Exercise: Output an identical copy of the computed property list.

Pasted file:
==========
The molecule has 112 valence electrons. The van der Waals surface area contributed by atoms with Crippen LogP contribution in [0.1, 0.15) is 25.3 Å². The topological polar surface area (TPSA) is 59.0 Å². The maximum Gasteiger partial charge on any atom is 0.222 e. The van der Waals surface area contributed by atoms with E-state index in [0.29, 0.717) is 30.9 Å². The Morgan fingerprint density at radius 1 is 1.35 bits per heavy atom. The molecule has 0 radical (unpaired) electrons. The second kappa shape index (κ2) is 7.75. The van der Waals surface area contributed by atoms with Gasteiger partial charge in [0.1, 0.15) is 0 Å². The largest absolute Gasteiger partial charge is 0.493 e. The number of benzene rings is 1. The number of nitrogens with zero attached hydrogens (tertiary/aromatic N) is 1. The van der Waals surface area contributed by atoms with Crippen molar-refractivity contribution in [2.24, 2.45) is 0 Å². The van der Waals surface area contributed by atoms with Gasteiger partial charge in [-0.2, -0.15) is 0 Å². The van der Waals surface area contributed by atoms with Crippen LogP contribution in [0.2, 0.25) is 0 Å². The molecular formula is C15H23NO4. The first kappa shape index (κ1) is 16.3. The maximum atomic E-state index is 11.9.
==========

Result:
The molecule has 112 valence electrons. The van der Waals surface area contributed by atoms with Crippen LogP contribution in [0.1, 0.15) is 25.3 Å². The topological polar surface area (TPSA) is 59.0 Å². The maximum Gasteiger partial charge on any atom is 0.222 e. The van der Waals surface area contributed by atoms with E-state index in [0.29, 0.717) is 30.9 Å². The Morgan fingerprint density at radius 1 is 1.35 bits per heavy atom. The molecule has 0 radical (unpaired) electrons. The second kappa shape index (κ2) is 7.75. The van der Waals surface area contributed by atoms with Gasteiger partial charge in [0.1, 0.15) is 0 Å². The largest absolute Gasteiger partial charge is 0.493 e. The number of benzene rings is 1. The number of nitrogens with zero attached hydrogens (tertiary/aromatic N) is 1. The van der Waals surface area contributed by atoms with Crippen molar-refractivity contribution in [2.24, 2.45) is 0 Å². The van der Waals surface area contributed by atoms with Gasteiger partial charge in [-0.2, -0.15) is 0 Å². The van der Waals surface area contributed by atoms with Crippen LogP contribution in [0.2, 0.25) is 0 Å². The molecular formula is C15H23NO4. The first kappa shape index (κ1) is 16.3. The maximum atomic E-state index is 11.9.